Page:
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Struggling To Maintain A Part-Time Job While Dealing With Mental Illness? Can You Receive Disability Payments?

If you suffer from bipolar disorder, depression, anxiety, or one of any number of mental health conditions that can cause fatigue and lowered motivation, you may find the mere act of rousing yourself from bed or getting dressed to be exhausting. In these situations, the thought of holding down a full-time job while battling your mental illness could seem tantamount to running a marathon. However, subsisting on a part-time income in a high cost of living area may be enough to leave you homeless or bankrupt in short order. Can you receive disability benefits while holding down a part-time job and seeking mental health treatment? Read on to learn more about your eligibility for disability benefits while working part-time.

Can you receive disability benefits for mental illness?

Although mental health ailments have often been treated by popular culture as a personal or moral weakness, science indicates that the biological bases behind most mental illnesses are no different from those that drive physical disabilities like autoimmune disorders or even illnesses like cancer. Often, the manifestations of anxiety and depression in the form of compulsive or erratic behaviors lies in a chemical imbalance in an otherwise healthy brain and can be treated with medication or therapy.

However, the periods of total mental and physical debilitation you may go through while seeking treatment can qualify you for Social Security Disability (SSD) or Supplemental Security Income (SSI) benefits if they render you unable to perform substantial gainful activity (SGA). This means that not only can you not perform the job for which you've been trained, you're unable to perform any job that would provide you with a minimum wage. For periods when you're too depressed to get out of bed or are unable to concentrate on a task for more than a few seconds at a time, it's likely you'll be deemed unable to perform SGA.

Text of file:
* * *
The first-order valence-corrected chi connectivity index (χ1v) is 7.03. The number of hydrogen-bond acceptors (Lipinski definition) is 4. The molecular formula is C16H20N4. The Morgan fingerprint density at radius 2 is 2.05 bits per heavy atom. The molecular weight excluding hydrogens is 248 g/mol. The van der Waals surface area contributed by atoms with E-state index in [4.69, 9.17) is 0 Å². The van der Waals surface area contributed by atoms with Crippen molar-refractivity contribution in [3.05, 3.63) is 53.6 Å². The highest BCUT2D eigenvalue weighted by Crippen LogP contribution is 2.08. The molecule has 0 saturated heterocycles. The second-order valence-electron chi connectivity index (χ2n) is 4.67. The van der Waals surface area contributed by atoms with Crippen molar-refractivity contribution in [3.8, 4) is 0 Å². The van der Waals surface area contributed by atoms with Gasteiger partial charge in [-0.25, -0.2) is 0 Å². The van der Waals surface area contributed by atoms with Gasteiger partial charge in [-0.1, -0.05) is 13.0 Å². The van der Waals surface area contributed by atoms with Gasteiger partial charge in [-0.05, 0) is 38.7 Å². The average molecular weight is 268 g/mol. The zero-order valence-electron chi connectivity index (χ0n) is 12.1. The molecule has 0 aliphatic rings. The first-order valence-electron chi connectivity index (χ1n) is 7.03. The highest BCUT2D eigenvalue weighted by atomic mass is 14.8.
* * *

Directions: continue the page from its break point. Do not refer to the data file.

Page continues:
When can you receive disability benefits while working part-time?

Because mental health disorders, like other chronic physical ailments, can be cyclical and render you able (or unable) to work with fairly short notice, the Social Security Administration has built some protections into its disability income structure. You can apply for disability benefits before being fully disabled, and may be able to begin working again while still receiving benefits as long as your total monthly income is below a threshold set by the Social Security Administration. For 2016, individuals working part-time and earning less than $1,130 per month can still receive SSD or SSI benefits during this time. Those who are blind and receive SSD benefits can earn up to $1,820 per month without giving up their benefits.

Even if you begin earning more than this amount as your mental health improves your ability to function in the workplace, you may be able to qualify for a reduced amount of benefits during your trial work period. During this period, months in which your total income drops below the SGA threshold will allow you to receive disability benefits for that month, while months in which you earn more than this amount will mean your benefits are phased out.

Another advantage to the federal disability system is the flexibility and safety net it provides for those whose mental health ailments are difficult to treat and may require several trial periods before a return to part-time or full-time work is achieved. You should still be able to receive full disability benefits if you're required to drop out of the workforce after your trial work period has ended, preventing you from having to reapply and go through the benefits determination process all over again.

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